RHR Takes #23 DRR/ROOT Insurance Chevy to 11th in 107th Indy 500 while Rahal has Tough Luck

Source: Team PR

SPEEDWAY, IN (May 28, 2023) – It was an emotional day for the Dreyer & Reinbold Racing/Cusick Motorsports team Sunday in the 107th running of the Indianapolis 500 Mile Race before a huge crowd at the most famous racing facility in the world, the Indianapolis Motor Speedway.

The Sunday morning garage visit by the injured Stefan Wilson, who received back surgery Wednesday after a Monday practice crash at IMS, had the entire two-car organization in high emotions as Wilson greeted his racing team members as well as drivers Ryan Hunter-Reay and Graham Rahal, who filled in for Wilson in the No. 24 DRR/Cusick Motorsports/CareKeepers Chevrolet in the Indy 500. 

High hopes for the squad went throughout the garage in the morning engine warm-up, but, unfortunately, the emotions dropped before the race when Rahal’s mount failed to start due to a faulty battery. When the engine was started, Graham was two laps behind the 32 other drivers and fought his way back to finish 22nd in the 200-lap race. 

Hunter-Reay, who started 18th in the 33-driver field, also fought his way through the incredibly tight competition and took his No. 23 DRR/ROOT Insurance Chevrolet into the top-ten late in the race. In fact, RHR led eight laps (180-188) before the first red flag period in the race Sunday. He had to pit on lap 189 for fuel and tires, and he came from fifteen to eleventh at the checkered flag.

Hunter-Reay, the 2014 Indy 500 champion, battled an understeer/push in his race car in the first half of the event as the crew attempted to improve the car’s handling with each pit stop. With 50 laps to go, RHR began to work his way up the field with several sensational passes. Tough luck hurt RHR in the last 15 laps when the red flag fell due to a Felix Rosenqvist and Kyle Kirkwood incident. Had Ryan made a late dash for fuel prior to the red flag, he might have been battling for a top-five finish. 

“We started the race with a lot of push (understeer) and because of that, we got some tire vibrations in the first two stints which really impacted our performance today,” said Hunter-Reay. “We spent half of the race chasing the balance of the car. Unfortunately, the front wing adjuster broke on the first pit stop, and that limited us in what we could do (with the car). We could only trim the rear of the car to get the balance we needed. In the last quarter of the race, I could actually race and move forward. I made up some positions then. It was one of those days where the ball didn’t roll our day. Even late in the race when we ran in the lead, we didn’t get in the pits for fuel when the red came out. That hurt us late in the race too. Earlier in the day, it was great to see Stefan in our garage. Very emotional for the whole team.”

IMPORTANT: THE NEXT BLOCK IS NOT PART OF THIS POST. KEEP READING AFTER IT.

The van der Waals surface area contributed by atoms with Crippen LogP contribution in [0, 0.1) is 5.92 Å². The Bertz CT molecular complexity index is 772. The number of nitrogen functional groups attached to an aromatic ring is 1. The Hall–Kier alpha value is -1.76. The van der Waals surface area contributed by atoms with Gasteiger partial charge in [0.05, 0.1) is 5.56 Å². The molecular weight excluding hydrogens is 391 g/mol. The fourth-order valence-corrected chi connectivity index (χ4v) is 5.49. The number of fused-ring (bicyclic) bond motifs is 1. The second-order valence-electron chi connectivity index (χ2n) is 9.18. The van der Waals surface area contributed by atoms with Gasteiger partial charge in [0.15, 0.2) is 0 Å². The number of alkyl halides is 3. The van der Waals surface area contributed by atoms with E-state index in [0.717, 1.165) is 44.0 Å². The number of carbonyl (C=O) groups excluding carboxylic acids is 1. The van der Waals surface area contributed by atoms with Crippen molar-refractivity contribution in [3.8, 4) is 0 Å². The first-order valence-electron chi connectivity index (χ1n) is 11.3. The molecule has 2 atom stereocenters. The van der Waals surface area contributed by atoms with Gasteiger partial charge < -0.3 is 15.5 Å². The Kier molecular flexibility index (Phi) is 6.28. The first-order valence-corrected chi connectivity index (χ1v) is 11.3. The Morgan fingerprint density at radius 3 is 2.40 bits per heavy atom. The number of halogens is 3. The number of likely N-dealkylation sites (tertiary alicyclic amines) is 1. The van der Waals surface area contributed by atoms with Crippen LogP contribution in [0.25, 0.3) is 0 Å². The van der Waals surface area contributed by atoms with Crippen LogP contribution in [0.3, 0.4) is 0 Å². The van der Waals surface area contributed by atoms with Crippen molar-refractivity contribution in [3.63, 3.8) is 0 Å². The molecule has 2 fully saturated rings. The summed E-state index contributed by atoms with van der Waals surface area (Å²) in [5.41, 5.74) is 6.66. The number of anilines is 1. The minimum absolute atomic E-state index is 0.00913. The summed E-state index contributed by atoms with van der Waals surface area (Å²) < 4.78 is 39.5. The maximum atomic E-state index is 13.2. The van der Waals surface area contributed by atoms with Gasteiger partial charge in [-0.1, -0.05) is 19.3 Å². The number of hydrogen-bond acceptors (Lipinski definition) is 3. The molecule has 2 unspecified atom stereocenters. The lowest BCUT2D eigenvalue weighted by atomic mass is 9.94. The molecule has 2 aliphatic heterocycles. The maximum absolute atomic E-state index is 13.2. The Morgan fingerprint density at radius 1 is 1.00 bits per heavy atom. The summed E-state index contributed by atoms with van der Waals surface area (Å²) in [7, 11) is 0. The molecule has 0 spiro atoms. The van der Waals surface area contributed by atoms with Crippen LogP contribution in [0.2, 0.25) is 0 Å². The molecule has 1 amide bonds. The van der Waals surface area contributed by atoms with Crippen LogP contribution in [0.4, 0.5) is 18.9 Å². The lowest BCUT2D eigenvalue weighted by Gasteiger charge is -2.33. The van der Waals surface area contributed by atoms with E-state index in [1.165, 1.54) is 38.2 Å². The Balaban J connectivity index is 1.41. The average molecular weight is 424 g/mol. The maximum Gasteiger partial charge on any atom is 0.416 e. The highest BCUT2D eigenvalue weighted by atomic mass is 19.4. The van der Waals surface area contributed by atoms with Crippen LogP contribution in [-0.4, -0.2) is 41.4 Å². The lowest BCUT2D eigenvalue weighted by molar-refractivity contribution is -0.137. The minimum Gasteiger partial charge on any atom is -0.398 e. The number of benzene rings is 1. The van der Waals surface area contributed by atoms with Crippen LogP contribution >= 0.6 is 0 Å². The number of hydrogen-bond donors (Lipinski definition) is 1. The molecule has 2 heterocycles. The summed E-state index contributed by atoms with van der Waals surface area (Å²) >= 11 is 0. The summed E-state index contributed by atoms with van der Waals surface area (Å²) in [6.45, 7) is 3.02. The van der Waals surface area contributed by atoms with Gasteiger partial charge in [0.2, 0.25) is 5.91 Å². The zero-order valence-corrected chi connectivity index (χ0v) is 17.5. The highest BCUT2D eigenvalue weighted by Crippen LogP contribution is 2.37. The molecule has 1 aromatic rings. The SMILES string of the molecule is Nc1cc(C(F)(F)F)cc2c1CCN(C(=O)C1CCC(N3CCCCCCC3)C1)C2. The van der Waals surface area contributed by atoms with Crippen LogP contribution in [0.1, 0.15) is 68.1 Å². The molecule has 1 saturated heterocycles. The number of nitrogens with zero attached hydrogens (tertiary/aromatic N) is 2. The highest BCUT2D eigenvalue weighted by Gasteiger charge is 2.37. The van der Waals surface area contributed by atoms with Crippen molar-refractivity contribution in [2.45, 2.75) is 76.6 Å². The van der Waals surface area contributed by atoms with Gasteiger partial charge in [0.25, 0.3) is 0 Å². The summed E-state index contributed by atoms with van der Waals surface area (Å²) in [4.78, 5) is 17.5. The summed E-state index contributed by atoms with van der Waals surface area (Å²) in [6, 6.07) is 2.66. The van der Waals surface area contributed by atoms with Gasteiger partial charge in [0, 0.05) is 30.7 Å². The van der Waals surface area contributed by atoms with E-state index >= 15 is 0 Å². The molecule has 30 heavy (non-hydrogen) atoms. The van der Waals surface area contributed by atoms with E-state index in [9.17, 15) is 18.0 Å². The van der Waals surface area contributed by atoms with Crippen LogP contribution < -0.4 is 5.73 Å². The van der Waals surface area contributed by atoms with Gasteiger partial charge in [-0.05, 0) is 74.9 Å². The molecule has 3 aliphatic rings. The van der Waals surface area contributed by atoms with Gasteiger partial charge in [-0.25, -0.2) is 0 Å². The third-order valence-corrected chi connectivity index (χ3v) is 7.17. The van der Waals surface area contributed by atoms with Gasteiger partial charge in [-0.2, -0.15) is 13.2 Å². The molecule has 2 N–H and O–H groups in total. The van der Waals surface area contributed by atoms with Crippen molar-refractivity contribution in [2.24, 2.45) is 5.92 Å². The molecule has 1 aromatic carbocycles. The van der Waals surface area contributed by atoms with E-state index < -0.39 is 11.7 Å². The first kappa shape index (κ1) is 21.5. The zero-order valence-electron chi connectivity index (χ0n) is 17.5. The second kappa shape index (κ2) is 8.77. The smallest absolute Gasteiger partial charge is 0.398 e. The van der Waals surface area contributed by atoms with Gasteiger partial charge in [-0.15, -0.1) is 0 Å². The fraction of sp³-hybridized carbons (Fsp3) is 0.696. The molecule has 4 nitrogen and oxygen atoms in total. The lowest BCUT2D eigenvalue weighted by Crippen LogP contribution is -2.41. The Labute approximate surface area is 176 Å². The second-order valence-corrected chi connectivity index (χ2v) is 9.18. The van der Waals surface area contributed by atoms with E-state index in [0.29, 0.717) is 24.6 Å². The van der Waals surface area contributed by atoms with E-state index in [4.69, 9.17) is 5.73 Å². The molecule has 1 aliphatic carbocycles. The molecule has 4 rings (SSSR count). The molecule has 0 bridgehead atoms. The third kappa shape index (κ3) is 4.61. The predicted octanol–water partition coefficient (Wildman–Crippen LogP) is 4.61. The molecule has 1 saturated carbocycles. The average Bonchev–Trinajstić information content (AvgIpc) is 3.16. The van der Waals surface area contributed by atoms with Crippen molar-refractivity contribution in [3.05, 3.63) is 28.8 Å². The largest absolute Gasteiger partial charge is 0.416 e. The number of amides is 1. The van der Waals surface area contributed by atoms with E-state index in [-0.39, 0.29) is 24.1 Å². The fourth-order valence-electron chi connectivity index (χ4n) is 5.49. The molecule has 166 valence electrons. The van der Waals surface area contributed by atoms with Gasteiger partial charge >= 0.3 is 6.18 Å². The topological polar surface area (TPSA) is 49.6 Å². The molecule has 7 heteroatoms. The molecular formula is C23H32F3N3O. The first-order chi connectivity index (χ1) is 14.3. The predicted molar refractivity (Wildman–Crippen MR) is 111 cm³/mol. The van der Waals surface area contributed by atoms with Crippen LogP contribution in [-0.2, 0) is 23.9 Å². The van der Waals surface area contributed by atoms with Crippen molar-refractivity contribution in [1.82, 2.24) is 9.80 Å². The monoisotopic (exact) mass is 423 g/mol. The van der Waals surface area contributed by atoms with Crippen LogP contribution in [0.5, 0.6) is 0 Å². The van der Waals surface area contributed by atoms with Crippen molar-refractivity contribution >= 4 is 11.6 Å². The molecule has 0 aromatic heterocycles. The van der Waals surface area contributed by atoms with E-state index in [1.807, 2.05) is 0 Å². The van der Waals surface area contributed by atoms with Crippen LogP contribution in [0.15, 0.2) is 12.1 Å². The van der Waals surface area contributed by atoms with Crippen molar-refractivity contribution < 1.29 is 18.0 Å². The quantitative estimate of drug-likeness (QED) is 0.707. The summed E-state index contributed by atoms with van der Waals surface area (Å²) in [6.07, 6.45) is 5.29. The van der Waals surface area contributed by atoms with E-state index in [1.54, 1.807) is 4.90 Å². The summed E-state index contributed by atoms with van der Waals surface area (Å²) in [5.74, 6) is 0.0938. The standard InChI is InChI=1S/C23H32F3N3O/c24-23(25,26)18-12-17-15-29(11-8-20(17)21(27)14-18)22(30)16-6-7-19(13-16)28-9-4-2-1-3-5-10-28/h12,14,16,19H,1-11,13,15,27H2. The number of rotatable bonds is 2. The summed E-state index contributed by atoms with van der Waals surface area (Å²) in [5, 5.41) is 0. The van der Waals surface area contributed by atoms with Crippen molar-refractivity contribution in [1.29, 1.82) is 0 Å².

Rahal, starting his 16th Indy 500 Sunday, spent time with Wilson in the team’s garage Sunday morning and two exchanged information regarding their racing machine.  

“First, I’m very thankful to get the opportunity to race at the 500 and thank you to Dreyer & Reinbold and Cusick Motorsports for allowing me to be here and be a part of the 500 with them,” said Rahal. “Obviously, a tough start to the day. We never really got going. We actually had a decent day from there on moving forward up until the very end as I filled in for Stef. We just didn’t get to see it through after the battery issue. Again, I’m thankful and lucky to have been here, but I’m certainly already eager to come back next year and have a shot at winning this race. It was great to spend time with Stef before the race.”

Both Hunter-Reay and Rahal will be racing in the near future with Ryan in the SRX Short Track Series in July and Graham next week at the Detroit Grand Prix for the NTT IndyCar Series. In addition, Dreyer & Reinbold Racing is currently preparing its Nitro Rallycross Electric vehicles for the 2023 season opener in Oklahoma in June. DRR drivers — Robin Larrson, Andreas Bakkerud and Fraser McConnell – finished 1-2-3 in the Nitro RX standings last year.